With many residents worried about crime and frustrated by delays in all sorts of physical needs like repairing streets, the top line number for New Orleans’ budget next year is pretty good news.
Sales tax collections increased by 9 percent in 2014, for the second year in a row. The recent settlement with BP over the Deepwater Horizon oil spill is set to pour tens of millions of dollars into city coffers.
But at about $500 million, the budget cannot satisfy all needs and wants, and Mayor Mitch Landrieu has to deliver the bad news to a series of community meetings: The city’s budget is limited in addressing some problems because finances are, in considerable part, “in the hands of three judges” overseeing cases involving a suit by firefighters for $75 million in pension payments, a consent decree for reforming NOPD and disputes between the city and Sheriff Marlin Gusman over the funding of the new jail.
The new growth in the city is manifest, and tourism has been a continuing positive for the economy. Yet the long-term financial issues can be tough.
A BGR research study last year described in fuller detail the mayor’s battles with the long-troubled Firefighters’ Pension and Relief Funds. “Poor investments, market misfortunes, an ill-advised financing scheme, underfunding, judgments and excessive generosity have combined to create a crushing burden,” BGR said. The city put more than 10 percent of its general fund toward obligations related to firefighter pensions, BGR said.
And as any driver knows, there are major infrastructure needs waiting for rebuilding and repair. “The Sewerage & Water Board’s recently approved rate increases will cover only a fraction of the estimated $3.2 billion cost of overhauling the leaky water distribution network,” BGR said. “The S&WB is also facing new drainage expenses that are not covered by the recent rate increases.”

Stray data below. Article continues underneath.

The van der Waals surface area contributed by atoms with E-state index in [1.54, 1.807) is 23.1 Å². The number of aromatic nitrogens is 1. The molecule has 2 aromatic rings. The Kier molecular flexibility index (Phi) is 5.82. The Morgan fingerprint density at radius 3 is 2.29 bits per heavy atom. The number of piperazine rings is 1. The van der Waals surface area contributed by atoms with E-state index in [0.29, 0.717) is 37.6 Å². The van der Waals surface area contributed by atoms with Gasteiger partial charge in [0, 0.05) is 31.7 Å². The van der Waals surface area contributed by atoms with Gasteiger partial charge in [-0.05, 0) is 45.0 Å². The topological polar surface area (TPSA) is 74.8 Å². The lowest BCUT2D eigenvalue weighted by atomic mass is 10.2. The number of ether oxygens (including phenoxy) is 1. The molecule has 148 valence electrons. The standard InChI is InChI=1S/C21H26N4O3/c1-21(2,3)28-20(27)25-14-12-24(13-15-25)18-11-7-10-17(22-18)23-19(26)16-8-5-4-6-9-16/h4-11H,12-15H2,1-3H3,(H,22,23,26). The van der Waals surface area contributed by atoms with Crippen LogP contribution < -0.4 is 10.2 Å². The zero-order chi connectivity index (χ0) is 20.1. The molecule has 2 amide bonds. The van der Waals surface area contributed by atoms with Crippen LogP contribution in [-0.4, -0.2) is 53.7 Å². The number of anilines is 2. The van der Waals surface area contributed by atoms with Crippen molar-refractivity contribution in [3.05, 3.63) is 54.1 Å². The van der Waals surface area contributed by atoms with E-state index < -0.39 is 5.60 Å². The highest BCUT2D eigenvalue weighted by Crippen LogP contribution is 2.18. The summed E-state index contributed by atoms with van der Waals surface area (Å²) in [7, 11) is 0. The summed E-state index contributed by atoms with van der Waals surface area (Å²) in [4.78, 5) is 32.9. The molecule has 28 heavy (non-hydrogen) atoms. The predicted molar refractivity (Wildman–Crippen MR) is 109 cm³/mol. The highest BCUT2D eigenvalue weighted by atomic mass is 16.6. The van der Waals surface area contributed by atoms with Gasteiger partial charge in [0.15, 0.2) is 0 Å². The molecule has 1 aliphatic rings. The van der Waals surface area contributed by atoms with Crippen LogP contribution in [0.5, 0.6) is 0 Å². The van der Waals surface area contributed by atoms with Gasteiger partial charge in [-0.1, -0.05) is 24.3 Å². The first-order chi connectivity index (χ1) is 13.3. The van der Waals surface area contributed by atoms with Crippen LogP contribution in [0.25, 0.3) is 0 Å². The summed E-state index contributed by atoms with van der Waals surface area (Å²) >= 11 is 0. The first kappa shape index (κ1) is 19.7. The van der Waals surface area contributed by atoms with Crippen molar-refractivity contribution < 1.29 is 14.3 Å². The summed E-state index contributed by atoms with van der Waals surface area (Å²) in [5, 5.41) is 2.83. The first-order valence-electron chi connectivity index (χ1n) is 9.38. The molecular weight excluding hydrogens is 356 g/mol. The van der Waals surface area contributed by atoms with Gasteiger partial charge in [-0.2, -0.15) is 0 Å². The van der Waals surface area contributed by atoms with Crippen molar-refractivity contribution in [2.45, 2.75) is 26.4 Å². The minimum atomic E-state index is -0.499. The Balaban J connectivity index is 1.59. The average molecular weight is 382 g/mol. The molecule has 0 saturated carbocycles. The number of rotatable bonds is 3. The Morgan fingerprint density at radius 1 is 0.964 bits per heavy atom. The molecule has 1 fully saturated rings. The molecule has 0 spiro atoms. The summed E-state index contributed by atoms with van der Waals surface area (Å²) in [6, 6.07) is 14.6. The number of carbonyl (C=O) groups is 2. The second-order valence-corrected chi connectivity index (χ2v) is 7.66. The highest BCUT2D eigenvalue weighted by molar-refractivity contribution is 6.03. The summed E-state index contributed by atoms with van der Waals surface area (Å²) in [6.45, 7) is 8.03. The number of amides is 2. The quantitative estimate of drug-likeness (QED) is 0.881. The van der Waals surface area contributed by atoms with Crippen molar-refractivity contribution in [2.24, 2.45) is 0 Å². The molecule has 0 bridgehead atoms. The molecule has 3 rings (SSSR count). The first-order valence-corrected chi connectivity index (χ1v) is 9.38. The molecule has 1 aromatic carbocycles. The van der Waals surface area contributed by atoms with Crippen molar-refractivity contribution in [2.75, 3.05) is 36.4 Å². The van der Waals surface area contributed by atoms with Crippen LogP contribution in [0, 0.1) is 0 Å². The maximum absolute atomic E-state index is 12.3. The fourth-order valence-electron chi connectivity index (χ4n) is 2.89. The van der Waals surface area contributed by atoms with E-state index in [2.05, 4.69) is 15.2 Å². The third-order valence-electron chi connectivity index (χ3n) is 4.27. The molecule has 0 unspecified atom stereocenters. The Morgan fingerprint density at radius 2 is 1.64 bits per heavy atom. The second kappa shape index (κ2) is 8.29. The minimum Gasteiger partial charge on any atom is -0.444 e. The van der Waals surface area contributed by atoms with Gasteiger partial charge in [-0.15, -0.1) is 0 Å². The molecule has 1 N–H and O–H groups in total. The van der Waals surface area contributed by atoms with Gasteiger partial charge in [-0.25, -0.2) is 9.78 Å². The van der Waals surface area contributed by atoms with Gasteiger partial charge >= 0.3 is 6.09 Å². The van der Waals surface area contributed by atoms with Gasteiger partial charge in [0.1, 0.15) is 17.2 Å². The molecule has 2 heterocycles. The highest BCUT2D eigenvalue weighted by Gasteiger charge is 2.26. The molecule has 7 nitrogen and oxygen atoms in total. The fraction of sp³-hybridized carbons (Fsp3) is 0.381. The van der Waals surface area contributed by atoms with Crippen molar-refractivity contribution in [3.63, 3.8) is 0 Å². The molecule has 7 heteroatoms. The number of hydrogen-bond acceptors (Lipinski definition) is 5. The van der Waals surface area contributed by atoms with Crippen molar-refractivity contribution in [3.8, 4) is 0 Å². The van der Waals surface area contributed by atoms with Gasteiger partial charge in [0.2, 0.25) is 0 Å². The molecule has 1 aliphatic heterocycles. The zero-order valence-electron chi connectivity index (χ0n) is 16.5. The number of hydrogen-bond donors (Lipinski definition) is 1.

BGR added: “In 2010, the Department of Public Works estimated that it would cost $1.4 billion to address the problems with streets and the drainage pipes underneath them.” That’s a lot of money.
Roadwork and blight are going to be top concerns, we suspect, in every community meeting over the new budget and the City Council’s ultimate consideration of the Landrieu proposals. The gradual improvement in police pay shows that city hall is putting the new money into priorities that bother the average citizen.
Every bit of the revenue growth is welcome, given the difficulties in capital costs facing the city and the long-term hangovers left by not only the devastation of the 2005 storms and flooding but by the neglect of hard choices by preceding administrations.
New Orleans is on a roll, but effective management and saving money, in any way possible, is going to be necessary to continue the progress we’ve seen in the past few years.